• Last modified 538 days ago (April 3, 2019)


Tabor football sweeps Hall of Fame inductions

Staff writer

When Tim McCarty and Mike Gardner are admitted to Tabor College’s Athletic Hall of Fame on May 11, they will also be honored by the recognition of friendships formed through Tabor football.

Their bond was notable because McCarty and Gardner were the ones who built Tabor football into a notable program, said Gardner, the Bluejays’ current coach.

“The relationship Tim McCarty and I created was unbelievably special because we were able to do that in a time and at a place that had limited prior success,” he said. “His vision on how to get the program going and my energy allowed us to do something that was incredible.”

While they were the ones at the forefront as coaches, Gardner and McCarty said there were many people to thank, from assistants to players.

“It’s another special part of this,” McCarty said. “You’re accepting it, but the award is a lot bigger than you. There were so many people who were involved in the success of those teams.”

The former coworkers still speak on the phone monthly.

“When you have a friend, you guard those friendships,” McCarty said. “They’re really special and lifelong.”

He served as head coach 1999-2003, and his final season’s achievements included Tabor’s first-ever NAIA playoff berth, reaching No. 15 in the NAIA rankings and a Kansas Collegiate Athletic Conference Coach-of-the-Year award.

The team achieved new heights during McCarty’s tenure, but there wasn’t time to take it for granted, he said.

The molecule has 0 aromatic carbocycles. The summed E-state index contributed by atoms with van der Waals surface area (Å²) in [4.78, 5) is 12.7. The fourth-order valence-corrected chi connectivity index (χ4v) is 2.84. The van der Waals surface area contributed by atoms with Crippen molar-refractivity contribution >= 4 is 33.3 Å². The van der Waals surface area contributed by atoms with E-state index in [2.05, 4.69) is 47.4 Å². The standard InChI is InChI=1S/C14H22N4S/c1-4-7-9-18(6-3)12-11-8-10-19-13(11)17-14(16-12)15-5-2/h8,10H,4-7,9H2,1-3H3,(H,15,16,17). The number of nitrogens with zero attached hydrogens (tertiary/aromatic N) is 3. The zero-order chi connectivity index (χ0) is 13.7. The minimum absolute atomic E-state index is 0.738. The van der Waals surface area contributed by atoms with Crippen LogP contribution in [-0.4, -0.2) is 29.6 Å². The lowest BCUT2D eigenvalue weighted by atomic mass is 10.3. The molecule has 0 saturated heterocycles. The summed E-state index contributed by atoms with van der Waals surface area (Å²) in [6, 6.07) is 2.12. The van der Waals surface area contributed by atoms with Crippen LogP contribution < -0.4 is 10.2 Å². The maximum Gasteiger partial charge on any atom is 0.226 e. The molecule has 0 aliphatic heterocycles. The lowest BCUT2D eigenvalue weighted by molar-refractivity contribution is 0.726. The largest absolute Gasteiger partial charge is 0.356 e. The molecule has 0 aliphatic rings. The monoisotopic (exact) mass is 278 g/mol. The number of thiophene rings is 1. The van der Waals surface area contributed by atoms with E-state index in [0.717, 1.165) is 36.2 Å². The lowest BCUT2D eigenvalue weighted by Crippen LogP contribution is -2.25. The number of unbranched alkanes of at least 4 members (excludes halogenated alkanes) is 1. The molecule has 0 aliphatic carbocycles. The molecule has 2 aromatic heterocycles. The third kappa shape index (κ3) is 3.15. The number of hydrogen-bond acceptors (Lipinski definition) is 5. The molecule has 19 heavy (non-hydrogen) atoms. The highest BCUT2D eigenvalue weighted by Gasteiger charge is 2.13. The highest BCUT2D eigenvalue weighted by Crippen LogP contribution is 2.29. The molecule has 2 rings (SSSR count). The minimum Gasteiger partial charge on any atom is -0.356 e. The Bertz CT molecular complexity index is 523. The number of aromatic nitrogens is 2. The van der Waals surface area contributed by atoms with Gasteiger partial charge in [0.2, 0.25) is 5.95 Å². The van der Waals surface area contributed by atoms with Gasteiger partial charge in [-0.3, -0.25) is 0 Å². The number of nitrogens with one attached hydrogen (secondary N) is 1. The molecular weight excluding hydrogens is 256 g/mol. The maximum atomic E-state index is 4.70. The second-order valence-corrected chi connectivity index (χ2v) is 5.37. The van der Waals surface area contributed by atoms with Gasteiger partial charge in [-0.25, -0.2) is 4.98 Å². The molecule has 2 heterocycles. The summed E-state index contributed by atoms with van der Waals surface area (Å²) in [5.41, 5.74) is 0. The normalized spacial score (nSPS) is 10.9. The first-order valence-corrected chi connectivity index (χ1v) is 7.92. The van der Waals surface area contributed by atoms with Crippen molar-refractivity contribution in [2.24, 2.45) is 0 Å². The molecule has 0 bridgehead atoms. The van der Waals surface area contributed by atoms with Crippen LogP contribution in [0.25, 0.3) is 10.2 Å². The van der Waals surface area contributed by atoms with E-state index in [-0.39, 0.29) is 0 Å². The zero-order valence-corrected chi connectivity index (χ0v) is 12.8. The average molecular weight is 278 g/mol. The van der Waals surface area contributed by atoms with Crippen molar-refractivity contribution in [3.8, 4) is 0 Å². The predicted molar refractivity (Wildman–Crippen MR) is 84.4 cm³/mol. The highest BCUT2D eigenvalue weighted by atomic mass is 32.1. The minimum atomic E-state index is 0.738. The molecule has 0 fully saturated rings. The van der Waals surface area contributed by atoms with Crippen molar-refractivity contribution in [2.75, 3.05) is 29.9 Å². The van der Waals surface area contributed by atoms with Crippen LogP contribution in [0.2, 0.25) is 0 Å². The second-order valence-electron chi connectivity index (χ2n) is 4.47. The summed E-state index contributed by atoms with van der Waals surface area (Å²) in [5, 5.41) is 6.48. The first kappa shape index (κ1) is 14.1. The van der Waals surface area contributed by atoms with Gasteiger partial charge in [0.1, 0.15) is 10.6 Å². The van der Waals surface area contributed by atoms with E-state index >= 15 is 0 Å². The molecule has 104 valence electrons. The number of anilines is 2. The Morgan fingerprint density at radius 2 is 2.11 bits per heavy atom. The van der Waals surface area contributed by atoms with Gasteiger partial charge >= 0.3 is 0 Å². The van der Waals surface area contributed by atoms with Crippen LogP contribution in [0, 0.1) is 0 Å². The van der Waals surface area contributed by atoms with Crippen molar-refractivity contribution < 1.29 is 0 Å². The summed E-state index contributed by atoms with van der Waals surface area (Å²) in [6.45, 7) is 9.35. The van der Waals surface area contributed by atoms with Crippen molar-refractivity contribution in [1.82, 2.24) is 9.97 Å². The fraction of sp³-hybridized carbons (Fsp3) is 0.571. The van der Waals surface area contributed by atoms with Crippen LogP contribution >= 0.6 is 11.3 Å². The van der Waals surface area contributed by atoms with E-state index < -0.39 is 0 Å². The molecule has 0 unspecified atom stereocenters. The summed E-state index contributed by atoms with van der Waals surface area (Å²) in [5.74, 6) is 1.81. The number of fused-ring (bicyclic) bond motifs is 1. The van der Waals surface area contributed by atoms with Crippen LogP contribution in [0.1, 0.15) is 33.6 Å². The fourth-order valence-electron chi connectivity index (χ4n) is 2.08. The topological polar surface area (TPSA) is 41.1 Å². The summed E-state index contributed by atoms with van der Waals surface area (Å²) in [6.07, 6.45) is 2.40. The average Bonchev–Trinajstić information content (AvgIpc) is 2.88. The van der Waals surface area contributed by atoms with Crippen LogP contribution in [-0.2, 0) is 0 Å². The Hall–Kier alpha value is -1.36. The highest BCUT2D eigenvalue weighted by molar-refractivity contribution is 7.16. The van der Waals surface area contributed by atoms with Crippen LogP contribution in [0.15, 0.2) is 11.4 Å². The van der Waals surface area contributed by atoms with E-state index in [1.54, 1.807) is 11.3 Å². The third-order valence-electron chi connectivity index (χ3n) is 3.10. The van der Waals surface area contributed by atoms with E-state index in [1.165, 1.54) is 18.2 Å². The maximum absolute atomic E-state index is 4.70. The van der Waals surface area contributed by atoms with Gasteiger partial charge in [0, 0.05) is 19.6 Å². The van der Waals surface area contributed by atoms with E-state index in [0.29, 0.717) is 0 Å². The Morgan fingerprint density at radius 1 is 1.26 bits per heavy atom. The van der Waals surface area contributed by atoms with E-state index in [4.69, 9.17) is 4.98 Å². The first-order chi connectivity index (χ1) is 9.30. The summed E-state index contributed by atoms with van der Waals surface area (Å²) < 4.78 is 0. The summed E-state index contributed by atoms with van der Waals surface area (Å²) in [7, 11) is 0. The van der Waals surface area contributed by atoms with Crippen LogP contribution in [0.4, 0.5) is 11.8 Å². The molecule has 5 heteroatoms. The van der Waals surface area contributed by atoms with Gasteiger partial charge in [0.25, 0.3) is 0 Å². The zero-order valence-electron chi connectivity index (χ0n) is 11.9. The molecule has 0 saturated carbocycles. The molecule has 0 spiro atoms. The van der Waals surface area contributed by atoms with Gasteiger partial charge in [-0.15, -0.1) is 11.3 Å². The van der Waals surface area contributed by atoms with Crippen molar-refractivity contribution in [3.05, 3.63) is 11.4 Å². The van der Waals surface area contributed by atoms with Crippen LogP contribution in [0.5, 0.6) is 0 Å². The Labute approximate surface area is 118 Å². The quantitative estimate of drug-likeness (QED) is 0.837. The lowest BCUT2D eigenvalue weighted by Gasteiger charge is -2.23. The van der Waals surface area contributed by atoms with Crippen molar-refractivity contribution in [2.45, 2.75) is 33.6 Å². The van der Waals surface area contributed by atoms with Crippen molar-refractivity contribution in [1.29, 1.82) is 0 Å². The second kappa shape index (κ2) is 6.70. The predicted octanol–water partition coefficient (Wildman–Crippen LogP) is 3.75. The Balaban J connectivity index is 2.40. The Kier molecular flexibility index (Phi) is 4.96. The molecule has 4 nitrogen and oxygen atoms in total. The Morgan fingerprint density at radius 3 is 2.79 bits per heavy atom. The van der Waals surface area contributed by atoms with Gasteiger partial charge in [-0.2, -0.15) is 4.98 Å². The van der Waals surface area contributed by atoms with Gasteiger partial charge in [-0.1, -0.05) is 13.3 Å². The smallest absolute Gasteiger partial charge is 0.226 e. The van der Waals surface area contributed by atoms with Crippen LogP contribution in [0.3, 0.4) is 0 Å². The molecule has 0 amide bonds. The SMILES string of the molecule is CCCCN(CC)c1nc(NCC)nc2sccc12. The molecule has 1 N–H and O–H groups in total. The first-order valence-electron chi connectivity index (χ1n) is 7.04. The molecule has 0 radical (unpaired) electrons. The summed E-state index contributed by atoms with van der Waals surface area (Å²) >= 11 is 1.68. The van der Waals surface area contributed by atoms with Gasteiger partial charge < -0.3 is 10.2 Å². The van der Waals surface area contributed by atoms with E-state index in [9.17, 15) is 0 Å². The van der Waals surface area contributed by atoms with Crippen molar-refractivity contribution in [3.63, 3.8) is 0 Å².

“It was such a grind to get going because it was such a tough program,” he said. “It required a lot of heavy lifting and we had to have so many breaks. This just had to fall into place, and we we’re fortunate it fell into place in our spot.”

After serving on his staff three years, Gardner picked up where McCarty left off. In his first season, Gardner led Tabor to its first conference title. He now has four KCAC Coach-of-the-Year awards, and three NAIA playoff wins.

“We were able to accomplish something,” he said. “A lot of people didn’t know about Tabor’s football program, outside a small circle.”

“It’s just nice to know the committee felt strongly enough to put me in now,” he said.

Former linebacker and alumnus Jake Schenk was tabbed as the third inductee. He arrived at Tabor in 2002, and spent time playing under each coach. Schenk was named Tabor’s defensive MVP three times, made the NAIA All-America First Team his senior, and was Tabor’s 2006 Male Athlete of the Year.

McCarty still keeps in touch with Schenk and other former players on Facebook, he said.

“What a special player he was,” McCarty said. “He was a small package of TNT.”

Schenk’s limited stature was an asset for Tabor because he flew under the recruitment radar of bigger programs, McCarty said.

“Had he been a little taller, we wouldn’t have been able to get him,” he said. “We saw through the size, and what it meant to him to be a player. He brought that enthusiasm and the fundamentals with him.”

Last modified April 3, 2019